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Marvin Ross

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A Dysfunctional Father Knows His Place
By Marvin Ross   
Rated "PG13" by the Author.
Last edited: Saturday, July 11, 2009
Posted: Saturday, July 11, 2009

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On the biological inferiority of fathers. An excerpt from The Dysfunctional Father's Guide to Pregnancy, Birth and Babies by XY and illustrated by David Shaw

The Dysfunctional Father understands his strengths (if any) and his limits (which are many). He needs to know how to exploit both and make them work for him. His primary strength, of course, is that assuming marital fidelity, he typically controls the act of planting the seed. So in most cases, a Dysfunctional Father’s wife will not be pregnant without at least some knowing participation from her dysfunctional husband. There are exceptions of course, but that’s a topic for another book: The Dysfunctional Boyfriend’s Guide To Modern Relationships & Sexual Relations (publication date to be determined).

After planting the seed, the Dysfunctional Father’s weaknesses become more obvious and his strengths far less apparent. Before childbirth, a father’s primary role is to make his wife more comfortable and help purchase things that both mom and junior will need after childbirth. During childbirth, a father does little other than provide emotional support – if that. And from childbirth through age two, a Dysfunctional Father is equally useless. Because you don’t have breasts that produce milk (if you do, put this book down immediately and go see a doctor), you have little if any responsibility for feeding. And there isn’t much else going on other than the waste byproduct of all that feeding. Your child is too young to play football, doesn’t know what to do with a baseball, tries to get milk out of a basketball and tends to chew on remote controls and video game controllers.

For a mother, the situation is exactly the opposite. Women experience indescribable joy in coddling a newborn, discussing childbirth with friends and family, exposing their breasts in public and doing all sorts of other things that women enjoy and men hate. For women, the whole childbirth and baby experience is much like taking their boyfriend or husband to a movie like “Beaches” or “Pride and Prejudice,” knowing full well that while they will be moved by the experience and enjoy every minute of it, their poor boyfriend or husband will be contemplating suicide and wondering when Hollywood will finally make a sequel to Animal House. Women know this too; they will insist that you help with things like changing diapers and late-night feeding (responsibilities that you will carefully avoid, as discussed in later chapters), but will jealously guard their newborn from any situation in which you are responsible for anything important.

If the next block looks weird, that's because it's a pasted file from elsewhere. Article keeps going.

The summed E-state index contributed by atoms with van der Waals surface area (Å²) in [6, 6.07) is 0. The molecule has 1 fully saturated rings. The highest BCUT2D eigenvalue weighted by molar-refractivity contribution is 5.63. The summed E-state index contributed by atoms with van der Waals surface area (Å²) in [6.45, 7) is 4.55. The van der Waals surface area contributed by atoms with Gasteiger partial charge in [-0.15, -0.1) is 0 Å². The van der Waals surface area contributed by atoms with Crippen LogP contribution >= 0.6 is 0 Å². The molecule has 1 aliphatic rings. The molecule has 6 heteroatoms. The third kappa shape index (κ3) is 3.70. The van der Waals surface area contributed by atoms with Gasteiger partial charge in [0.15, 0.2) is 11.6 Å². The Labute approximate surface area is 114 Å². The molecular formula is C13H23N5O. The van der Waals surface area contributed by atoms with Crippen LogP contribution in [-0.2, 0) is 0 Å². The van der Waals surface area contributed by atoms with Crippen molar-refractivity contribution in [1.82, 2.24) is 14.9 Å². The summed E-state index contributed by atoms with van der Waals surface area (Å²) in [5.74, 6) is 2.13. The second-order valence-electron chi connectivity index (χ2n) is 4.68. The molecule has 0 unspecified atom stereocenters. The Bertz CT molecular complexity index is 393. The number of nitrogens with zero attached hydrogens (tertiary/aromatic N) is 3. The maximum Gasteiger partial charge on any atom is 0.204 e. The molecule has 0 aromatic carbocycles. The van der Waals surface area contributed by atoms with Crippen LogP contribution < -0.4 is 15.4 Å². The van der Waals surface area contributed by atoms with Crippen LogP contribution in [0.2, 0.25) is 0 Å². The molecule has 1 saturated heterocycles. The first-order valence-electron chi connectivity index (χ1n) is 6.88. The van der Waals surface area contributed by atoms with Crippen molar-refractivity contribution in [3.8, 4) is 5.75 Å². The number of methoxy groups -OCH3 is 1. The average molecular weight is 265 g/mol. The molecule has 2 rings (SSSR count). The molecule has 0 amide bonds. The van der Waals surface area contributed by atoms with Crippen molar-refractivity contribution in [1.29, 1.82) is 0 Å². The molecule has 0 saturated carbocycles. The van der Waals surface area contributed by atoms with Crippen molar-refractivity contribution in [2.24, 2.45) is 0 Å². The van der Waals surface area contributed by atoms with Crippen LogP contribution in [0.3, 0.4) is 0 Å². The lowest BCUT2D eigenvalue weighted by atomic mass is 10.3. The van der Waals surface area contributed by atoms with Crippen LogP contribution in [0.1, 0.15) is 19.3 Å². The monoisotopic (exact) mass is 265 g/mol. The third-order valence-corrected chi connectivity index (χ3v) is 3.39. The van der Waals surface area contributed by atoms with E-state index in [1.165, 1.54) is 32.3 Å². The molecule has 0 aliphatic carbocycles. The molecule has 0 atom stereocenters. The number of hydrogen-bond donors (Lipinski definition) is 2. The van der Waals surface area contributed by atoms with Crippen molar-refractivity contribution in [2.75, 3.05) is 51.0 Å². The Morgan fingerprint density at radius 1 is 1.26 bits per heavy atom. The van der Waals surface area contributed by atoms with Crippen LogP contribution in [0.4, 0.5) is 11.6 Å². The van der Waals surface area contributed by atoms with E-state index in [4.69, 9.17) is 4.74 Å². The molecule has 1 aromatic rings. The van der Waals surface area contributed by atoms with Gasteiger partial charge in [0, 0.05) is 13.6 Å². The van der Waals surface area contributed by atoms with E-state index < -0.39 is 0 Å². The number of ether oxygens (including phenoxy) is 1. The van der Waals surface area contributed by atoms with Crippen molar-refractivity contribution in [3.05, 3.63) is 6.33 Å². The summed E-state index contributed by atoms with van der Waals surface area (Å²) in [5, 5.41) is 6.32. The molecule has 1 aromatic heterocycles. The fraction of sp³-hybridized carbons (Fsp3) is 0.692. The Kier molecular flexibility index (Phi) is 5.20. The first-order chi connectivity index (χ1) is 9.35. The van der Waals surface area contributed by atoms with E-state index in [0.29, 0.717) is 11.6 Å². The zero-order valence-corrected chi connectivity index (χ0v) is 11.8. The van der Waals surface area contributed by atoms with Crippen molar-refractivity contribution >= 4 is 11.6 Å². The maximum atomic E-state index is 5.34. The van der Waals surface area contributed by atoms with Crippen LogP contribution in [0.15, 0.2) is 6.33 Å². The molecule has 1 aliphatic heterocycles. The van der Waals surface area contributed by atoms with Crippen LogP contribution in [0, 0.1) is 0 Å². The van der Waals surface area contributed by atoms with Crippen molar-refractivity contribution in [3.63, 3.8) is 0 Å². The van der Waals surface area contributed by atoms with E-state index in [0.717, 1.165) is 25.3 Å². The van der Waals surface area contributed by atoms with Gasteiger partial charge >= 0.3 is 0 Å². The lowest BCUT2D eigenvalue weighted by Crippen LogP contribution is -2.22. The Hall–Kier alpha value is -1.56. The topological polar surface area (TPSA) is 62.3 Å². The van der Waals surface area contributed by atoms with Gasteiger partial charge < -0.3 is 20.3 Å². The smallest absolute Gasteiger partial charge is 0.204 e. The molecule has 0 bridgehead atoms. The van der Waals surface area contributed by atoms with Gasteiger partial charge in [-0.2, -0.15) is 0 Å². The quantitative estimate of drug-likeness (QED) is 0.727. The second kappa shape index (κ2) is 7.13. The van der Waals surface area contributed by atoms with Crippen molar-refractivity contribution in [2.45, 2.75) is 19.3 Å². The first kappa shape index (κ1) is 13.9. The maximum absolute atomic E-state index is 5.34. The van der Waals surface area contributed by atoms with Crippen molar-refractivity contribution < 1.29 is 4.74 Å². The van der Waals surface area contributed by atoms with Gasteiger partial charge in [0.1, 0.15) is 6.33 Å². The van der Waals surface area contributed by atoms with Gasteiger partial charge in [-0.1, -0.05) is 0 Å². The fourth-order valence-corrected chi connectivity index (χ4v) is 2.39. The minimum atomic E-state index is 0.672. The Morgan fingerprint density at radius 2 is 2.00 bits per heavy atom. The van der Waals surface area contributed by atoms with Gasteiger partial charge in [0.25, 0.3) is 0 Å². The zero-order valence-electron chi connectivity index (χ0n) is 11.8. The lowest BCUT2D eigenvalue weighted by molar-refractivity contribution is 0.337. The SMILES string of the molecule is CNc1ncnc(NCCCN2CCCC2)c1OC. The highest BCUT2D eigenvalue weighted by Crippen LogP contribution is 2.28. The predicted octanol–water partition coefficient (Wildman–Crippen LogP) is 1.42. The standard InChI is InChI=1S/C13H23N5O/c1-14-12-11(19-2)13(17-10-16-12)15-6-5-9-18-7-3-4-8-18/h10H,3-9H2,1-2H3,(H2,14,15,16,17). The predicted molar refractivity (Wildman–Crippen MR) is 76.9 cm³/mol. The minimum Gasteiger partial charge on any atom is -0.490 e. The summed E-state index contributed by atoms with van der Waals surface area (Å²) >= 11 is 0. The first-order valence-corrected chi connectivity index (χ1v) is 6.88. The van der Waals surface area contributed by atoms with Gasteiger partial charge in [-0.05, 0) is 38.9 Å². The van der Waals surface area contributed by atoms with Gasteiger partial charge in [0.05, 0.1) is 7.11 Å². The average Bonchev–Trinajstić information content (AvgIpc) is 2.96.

That’s not to say that men are worthless. Contrary to what women think, some men are fully capable of becoming loving and caring parents. If that is something you desire, you should put this book down immediately, see a doctor (probably a psychiatrist) and buy a book written by a woman. There are many such books on the market. They will try to teach you how to be a compassionate parent and raise loving and sensitive children. This book, on the other hand, ignores that topic and focuses instead on how men can (and should) get the most entertainment value from their children. The Dysfunctional Father focuses on more important life lessons, like how to throw a football, how to beat the latest and greatest video game and how to fart with your hands. That is, after all, what being a Dysfunctional Father is all about.


Web Site: Bridgeross Communications Dysfunctional

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